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PALLIA 10 score in phase I cancer studies
  1. Kaïssa Ouali,
  2. Christine Mateus,
  3. Arianne Laparra,
  4. Patricia Martin Romano,
  5. Anda Sampetrean,
  6. Perrine Vuagnat,
  7. Andrea Varga,
  8. Stephane Champiat,
  9. Loic Verlingue,
  10. Arthur Geraud,
  11. Aurélien Marabelle,
  12. Antoine Hollebecque,
  13. Anas Gazzah,
  14. Rastilav Bahleda,
  15. Sophie Postel Vinay,
  16. Jean-Marie Michot,
  17. Alice Bernard-Tessier,
  18. Arnaud Bayle,
  19. Vincent Ribrag,
  20. Jean-Charles Soria,
  21. Florian Scotte,
  22. Christophe Massard,
  23. Elena Pavliuc and
  24. Capucine Baldini
  1. Palliative Care Unit, Gustave Roussy Institute, Villejuif, France
  1. Correspondence to Dr Kaïssa Ouali, Gustave Roussy Institute, Villejuif 94805, France; kaissa.ouali{at}gustaveroussy.fr

Abstract

Objective Phase I clinical trials usually include patients with advanced disease who have failed standard therapies and should benefit from early palliative care. We try to assess whether PALLIA 10, a score developed in France to help identify patients who might benefit from a palliative care referral, could be used in a phase I department trial.

Methods We assessed PALLIA 10 score and other prognostic factors in patients enrolled in phase I trials at Gustave Roussy Cancer Center prospectively during two periods of time (cohort 1 (C1) and 2 (C2)). A double-blind assessment of the PALLIA 10 score was done in C2 by a palliative care specialist and a nurse.

Results From 1 July 2018 to 1 November 2018 (C1) and from 1 December 2020 to 16 April 2021 (C2), 86 patients were assessed in C1 and 302 in C2. Median PALLIA 10 was very low in both cohorts (median 1, range 1–5 in C1 and 1–8 in C2). On C1 and C2, 12% and 5% of patients had a dedicated palliative consultation. In C2, assessment of PALLIA 10 score was significantly different between palliative care physician (median 5, range 3–8), phase I physician (median 1, range 1–6) and phase I nurse (median 3, range 1–8) (p<0.001).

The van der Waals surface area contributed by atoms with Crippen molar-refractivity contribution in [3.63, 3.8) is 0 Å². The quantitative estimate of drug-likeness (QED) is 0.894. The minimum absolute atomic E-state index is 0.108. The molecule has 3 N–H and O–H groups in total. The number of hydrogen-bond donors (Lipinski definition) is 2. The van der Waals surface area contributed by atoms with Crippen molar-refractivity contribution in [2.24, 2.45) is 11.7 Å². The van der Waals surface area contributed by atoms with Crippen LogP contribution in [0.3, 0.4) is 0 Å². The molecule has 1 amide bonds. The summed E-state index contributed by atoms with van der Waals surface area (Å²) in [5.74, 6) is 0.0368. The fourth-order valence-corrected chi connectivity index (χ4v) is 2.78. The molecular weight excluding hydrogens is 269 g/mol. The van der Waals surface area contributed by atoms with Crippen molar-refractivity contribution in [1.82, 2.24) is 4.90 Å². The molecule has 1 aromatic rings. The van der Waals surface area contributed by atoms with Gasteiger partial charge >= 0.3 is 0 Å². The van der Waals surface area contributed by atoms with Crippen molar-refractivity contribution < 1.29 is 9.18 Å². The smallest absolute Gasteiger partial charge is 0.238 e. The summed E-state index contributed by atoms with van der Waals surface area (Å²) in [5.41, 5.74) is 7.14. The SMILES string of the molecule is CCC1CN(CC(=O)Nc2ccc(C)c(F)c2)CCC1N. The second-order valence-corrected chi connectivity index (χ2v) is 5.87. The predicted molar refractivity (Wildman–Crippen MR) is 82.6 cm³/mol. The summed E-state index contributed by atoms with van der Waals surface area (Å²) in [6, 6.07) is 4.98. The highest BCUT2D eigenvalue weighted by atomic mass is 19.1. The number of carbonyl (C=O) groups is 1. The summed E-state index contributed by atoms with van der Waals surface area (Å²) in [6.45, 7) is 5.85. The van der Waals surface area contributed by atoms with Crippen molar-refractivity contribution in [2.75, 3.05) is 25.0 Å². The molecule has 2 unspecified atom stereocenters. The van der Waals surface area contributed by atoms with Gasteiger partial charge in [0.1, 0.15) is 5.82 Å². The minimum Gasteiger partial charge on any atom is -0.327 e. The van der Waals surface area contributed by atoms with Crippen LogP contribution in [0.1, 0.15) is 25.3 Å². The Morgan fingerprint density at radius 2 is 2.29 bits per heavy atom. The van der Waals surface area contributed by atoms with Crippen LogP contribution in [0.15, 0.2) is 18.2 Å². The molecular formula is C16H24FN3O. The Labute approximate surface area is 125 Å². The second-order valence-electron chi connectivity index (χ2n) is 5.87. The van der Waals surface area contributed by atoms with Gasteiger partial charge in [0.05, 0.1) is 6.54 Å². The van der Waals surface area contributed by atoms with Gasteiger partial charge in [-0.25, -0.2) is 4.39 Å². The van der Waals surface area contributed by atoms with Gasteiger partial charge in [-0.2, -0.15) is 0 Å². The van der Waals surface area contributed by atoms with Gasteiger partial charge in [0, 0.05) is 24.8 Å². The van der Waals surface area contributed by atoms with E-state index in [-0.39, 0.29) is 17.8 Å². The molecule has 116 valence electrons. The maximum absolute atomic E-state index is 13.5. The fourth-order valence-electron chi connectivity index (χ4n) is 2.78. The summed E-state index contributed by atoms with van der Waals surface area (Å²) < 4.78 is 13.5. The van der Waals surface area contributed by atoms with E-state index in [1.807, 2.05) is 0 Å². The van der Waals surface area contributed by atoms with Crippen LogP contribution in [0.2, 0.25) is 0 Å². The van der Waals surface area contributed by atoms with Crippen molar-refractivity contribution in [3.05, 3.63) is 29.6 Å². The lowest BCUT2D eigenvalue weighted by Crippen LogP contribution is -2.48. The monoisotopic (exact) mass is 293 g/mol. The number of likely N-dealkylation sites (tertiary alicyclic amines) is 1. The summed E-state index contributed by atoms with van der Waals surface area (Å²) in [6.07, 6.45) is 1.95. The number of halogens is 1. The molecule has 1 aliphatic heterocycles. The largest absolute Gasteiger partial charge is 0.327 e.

Conclusion Median PALLIA 10 score was low when assessed by the phase I physician, which suggests the need for a better tool and appropriate clinician’s education to implement early palliative care in clinical practice and trials.

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Data availability statement

All data relevant to the study are included in the article or uploaded as supplementary information.

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Data availability statement

All data relevant to the study are included in the article or uploaded as supplementary information.

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Footnotes

  • Contributors All the authors contributed in reviewing the articles. KO is the author acting as guarantor.

  • Funding The authors have not declared a specific grant for this research from any funding agency in the public, commercial or not-for-profit sectors.

  • Competing interests None declared.

  • Provenance and peer review Not commissioned; externally peer reviewed.

  • Supplemental material This content has been supplied by the author(s). It has not been vetted by BMJ Publishing Group Limited (BMJ) and may not have been peer-reviewed. Any opinions or recommendations discussed are solely those of the author(s) and are not endorsed by BMJ. BMJ disclaims all liability and responsibility arising from any reliance placed on the content. Where the content includes any translated material, BMJ does not warrant the accuracy and reliability of the translations (including but not limited to local regulations, clinical guidelines, terminology, drug names and drug dosages), and is not responsible for any error and/or omissions arising from translation and adaptation or otherwise.